First, some history of how economics got off on the wrong foot and earned such a lousy reputation. Adam Smith, who pretty much got it right, is generally regarded as the father of modern economics. Many of the concepts he first articulated are spot-on accurate and still extremely relevant and influential. That’s proven by the fact that nearly 250 years after publication, virtually everybody has at least heard of his 1776 book, “The Wealth of Nations.” It’s certainly famous, but in the 75 years or so following its publication, it was more like infamous. I’ll share two examples that ran directly counter to Smith’s insights.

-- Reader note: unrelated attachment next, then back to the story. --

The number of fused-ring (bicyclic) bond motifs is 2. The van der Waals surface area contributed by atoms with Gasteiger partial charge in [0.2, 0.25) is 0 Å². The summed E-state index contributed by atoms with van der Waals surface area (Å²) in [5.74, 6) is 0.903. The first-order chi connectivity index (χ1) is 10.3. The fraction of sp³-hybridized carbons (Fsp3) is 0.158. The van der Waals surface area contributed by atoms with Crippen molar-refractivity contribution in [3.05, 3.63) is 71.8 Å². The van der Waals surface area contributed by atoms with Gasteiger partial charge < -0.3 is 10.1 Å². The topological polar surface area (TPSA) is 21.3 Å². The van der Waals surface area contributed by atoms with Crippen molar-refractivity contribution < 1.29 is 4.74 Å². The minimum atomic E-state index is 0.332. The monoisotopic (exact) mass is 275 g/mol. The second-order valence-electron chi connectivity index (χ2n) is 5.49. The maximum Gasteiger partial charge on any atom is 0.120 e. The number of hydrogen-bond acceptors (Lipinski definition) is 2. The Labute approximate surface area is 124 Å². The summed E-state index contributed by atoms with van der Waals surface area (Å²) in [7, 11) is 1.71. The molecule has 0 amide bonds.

Thomas Malthus was an English cleric and scholar who was highly regarded in his lifetime as an expert in economics. His 1798 book, “An Essay on the Principle of Population” predicted that a growing population would outstrip the food supply. He contended that as more food got produced, the population would grow to the point where there was not enough food. This process would continue indefinitely, ensuring a permanent state of starvation for all. Whoa… Try to come up with a more dismal prediction than that!
For the record, Malthus the economist was spectacularly wrong. Since his book, the % of world population that is malnourished has dropped from about 95% to around only 10%. Today, there are more obese people in the world than malnourished people. What he failed to account for was innovation. Hold that thought… He failed to account for innovation.